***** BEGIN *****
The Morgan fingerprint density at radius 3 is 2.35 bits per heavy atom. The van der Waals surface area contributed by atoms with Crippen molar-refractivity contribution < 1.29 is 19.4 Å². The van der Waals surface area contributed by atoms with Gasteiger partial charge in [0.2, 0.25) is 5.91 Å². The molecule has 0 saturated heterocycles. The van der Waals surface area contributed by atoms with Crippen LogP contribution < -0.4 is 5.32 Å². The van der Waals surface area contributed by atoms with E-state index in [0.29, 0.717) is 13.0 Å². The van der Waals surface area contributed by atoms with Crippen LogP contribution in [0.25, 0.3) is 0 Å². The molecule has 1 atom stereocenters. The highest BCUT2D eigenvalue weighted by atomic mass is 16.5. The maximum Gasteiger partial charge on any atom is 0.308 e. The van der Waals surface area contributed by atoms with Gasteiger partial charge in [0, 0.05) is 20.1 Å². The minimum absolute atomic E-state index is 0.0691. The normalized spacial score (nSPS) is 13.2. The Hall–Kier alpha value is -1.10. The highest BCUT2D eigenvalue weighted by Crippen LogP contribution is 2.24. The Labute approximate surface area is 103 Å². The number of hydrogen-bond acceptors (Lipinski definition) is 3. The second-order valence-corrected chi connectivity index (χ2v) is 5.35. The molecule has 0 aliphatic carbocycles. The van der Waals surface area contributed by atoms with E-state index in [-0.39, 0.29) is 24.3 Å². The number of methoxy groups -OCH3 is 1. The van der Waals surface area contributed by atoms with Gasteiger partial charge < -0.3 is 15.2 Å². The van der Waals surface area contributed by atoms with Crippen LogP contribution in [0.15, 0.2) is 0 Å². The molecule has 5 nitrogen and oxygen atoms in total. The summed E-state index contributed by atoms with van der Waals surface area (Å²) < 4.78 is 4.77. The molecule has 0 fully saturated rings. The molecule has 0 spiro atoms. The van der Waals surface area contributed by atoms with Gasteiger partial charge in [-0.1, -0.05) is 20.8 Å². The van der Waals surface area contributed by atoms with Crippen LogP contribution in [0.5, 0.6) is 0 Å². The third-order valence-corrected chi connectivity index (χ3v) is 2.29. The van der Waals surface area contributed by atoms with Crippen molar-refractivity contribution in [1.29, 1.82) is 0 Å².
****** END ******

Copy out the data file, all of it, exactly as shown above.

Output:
The Morgan fingerprint density at radius 3 is 2.35 bits per heavy atom. The van der Waals surface area contributed by atoms with Crippen molar-refractivity contribution < 1.29 is 19.4 Å². The van der Waals surface area contributed by atoms with Gasteiger partial charge in [0.2, 0.25) is 5.91 Å². The molecule has 0 saturated heterocycles. The van der Waals surface area contributed by atoms with Crippen LogP contribution < -0.4 is 5.32 Å². The van der Waals surface area contributed by atoms with E-state index in [0.29, 0.717) is 13.0 Å². The van der Waals surface area contributed by atoms with Crippen LogP contribution in [0.25, 0.3) is 0 Å². The molecule has 1 atom stereocenters. The highest BCUT2D eigenvalue weighted by atomic mass is 16.5. The maximum Gasteiger partial charge on any atom is 0.308 e. The van der Waals surface area contributed by atoms with Gasteiger partial charge in [0, 0.05) is 20.1 Å². The minimum absolute atomic E-state index is 0.0691. The normalized spacial score (nSPS) is 13.2. The Hall–Kier alpha value is -1.10. The highest BCUT2D eigenvalue weighted by Crippen LogP contribution is 2.24. The Labute approximate surface area is 103 Å². The number of hydrogen-bond acceptors (Lipinski definition) is 3. The second-order valence-corrected chi connectivity index (χ2v) is 5.35. The molecule has 0 aliphatic carbocycles. The van der Waals surface area contributed by atoms with E-state index in [-0.39, 0.29) is 24.3 Å². The number of methoxy groups -OCH3 is 1. The van der Waals surface area contributed by atoms with Gasteiger partial charge < -0.3 is 15.2 Å². The van der Waals surface area contributed by atoms with Crippen LogP contribution in [0.15, 0.2) is 0 Å². The molecule has 5 nitrogen and oxygen atoms in total. The summed E-state index contributed by atoms with van der Waals surface area (Å²) < 4.78 is 4.77. The molecule has 0 fully saturated rings. The molecule has 0 spiro atoms. The van der Waals surface area contributed by atoms with Gasteiger partial charge in [-0.1, -0.05) is 20.8 Å². The van der Waals surface area contributed by atoms with Crippen LogP contribution in [0.5, 0.6) is 0 Å². The third-order valence-corrected chi connectivity index (χ3v) is 2.29. The van der Waals surface area contributed by atoms with Crippen molar-refractivity contribution in [1.29, 1.82) is 0 Å².